Dublin City Council ‘affordable homes’ starting at €116,000
Homes in Ballymun and Ballyfermot to be available to low- and middle-income buyers
Discounted apartments with prices starting at €116,000 will be available to low- and middle-income buyers who qualify for new affordable housing schemes planned for Dublin.
Dublin City Council has issued details of its proposed affordable home prices to developers vying to build on three council-owned sites, in what will be the council’s first affordable housing scheme in more than a decade.
The cheapest homes will be on the two Ballymun sites, where the council proposes a one-bedroom apartment will cost €116,000; two-bedroom duplexes and houses will cost between €148,000 and €168,000; three-bedroom duplexes and houses between €176,000 and €200,000; and a four-bedroom house, €232,000.
One of the Ballymun sites sites, at Sillogue Road, close to the main street, is earmarked for 83 homes – 65 houses, nine apartments and nine duplexes.
Close by, a site on Balbutcher Lane would allow for 74 homes, again mostly houses, but including eight apartments and eight duplexes.
Prices have been set at a higher level for the 215 houses and apartments proposed for the Ballyfermot site, located immediately south of Cherry Orchard Hospital. Here one the 32 one-bedroom apartments has a proposed sale price of €136,000, one of the 32 two-bedroom apartment will cost €180,000, while the most expensive homes proposed – 151 three-bedroom houses – will cost €236,000 each.
Hugh Brennan, chief executive of housing co-operative Ó Cualann Co-housing Alliance, one of the groups interesting in building affordable housing on the council’s land, said the low prices are achievable due to the State funding proposed.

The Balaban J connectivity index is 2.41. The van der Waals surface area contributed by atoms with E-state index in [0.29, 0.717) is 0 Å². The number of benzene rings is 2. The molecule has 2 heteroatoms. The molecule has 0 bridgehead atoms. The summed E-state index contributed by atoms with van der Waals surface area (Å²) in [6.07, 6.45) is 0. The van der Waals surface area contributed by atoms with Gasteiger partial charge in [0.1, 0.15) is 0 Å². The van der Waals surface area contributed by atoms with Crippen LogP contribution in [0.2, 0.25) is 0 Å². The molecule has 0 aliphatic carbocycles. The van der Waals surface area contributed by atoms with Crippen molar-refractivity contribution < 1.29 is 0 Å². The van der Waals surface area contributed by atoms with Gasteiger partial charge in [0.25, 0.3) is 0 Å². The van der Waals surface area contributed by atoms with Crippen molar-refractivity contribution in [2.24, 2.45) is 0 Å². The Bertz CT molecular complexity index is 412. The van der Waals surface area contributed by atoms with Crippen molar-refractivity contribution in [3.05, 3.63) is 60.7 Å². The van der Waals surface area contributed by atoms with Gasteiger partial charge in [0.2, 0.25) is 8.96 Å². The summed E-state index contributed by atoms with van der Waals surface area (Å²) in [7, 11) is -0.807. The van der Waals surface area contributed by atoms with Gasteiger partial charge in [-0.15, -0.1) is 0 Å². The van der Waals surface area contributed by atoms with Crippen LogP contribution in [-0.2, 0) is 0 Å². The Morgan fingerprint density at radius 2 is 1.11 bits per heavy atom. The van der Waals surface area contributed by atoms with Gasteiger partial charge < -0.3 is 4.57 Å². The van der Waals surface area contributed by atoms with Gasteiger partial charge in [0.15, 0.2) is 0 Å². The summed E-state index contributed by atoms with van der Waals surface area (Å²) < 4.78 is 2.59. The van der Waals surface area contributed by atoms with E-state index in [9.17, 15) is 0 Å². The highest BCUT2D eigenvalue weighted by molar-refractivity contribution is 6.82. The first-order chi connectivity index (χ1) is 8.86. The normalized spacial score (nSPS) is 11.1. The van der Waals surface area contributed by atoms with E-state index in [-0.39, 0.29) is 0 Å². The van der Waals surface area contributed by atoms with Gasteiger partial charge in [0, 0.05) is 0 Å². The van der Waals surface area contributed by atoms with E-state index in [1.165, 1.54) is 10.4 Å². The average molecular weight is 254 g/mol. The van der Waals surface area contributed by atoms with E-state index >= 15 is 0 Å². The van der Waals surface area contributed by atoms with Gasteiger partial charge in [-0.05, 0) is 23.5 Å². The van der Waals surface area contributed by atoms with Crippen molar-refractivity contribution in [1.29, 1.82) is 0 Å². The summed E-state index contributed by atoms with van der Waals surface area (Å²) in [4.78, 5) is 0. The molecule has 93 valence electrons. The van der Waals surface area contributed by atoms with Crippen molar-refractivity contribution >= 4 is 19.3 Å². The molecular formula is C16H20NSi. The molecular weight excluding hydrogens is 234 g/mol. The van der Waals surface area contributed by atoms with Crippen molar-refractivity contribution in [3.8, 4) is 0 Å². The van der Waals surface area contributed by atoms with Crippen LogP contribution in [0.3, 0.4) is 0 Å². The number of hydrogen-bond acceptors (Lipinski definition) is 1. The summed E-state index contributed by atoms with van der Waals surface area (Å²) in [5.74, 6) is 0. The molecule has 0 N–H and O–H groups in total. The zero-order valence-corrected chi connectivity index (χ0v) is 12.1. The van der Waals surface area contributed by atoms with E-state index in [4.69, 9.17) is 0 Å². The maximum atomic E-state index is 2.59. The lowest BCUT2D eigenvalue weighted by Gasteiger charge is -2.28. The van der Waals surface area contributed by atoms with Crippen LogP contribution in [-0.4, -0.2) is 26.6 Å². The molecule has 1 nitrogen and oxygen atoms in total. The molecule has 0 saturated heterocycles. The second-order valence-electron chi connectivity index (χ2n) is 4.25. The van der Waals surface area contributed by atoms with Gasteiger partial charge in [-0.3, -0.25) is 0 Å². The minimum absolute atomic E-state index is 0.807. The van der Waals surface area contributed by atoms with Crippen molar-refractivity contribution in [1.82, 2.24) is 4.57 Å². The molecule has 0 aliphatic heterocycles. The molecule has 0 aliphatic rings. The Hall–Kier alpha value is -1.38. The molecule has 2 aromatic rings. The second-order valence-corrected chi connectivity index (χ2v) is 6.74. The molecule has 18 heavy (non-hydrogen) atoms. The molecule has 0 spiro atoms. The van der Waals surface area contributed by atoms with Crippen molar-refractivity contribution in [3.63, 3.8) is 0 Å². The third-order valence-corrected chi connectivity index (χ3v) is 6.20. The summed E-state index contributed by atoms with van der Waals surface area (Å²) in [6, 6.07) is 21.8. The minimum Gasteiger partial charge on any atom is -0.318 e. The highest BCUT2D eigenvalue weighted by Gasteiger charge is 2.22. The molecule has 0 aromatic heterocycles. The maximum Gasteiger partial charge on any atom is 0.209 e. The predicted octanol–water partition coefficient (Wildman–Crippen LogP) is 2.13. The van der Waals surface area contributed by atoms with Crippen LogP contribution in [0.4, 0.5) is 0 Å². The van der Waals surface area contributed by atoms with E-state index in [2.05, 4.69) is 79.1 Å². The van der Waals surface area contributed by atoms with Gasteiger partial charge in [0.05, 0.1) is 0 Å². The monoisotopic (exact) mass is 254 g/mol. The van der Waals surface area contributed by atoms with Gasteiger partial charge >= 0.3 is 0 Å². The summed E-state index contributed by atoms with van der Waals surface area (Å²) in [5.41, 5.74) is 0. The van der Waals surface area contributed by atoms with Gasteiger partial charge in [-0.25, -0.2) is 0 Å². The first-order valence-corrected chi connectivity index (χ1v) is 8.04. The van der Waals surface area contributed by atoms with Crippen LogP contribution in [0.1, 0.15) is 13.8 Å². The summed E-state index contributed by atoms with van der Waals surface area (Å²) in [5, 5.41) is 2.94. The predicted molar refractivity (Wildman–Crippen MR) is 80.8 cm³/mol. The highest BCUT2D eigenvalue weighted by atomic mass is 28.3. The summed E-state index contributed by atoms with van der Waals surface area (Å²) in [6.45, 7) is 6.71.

Developers will not have to make a contribution to the cost of the site; no levies will be payable; and the State will fund the infrastructure necessary to service the site, about €4 million each for the Ballymun sites and €7.6 million for Cherry Orchard.
The prices also reflect a discount of 20 per cent which is paid by the council, but remains as an “equity stake” to be “fully repayable” by buyers according to the terms of the scheme.
Questions remain to be answered on how this stake will be repaid to the council, Mr Brennan said. “It is not 100 per cent clear how this is going to work. The legislation suggests the equity share will increase in line with inflation, and if repayment is left to the end of a 25-year mortgage term, this could leave buyers with a real millstone around their necks.”
Another option, of the stake being paid down gradually over the life of the mortgage, was something generally not favoured by mortgage lenders, he said.
“It could be the case that all the houses will be mortgaged under the Rebuilding Ireland loan scheme, but these are things that need to be ironed out quickly because they could cause real delays in the delivery of housing.”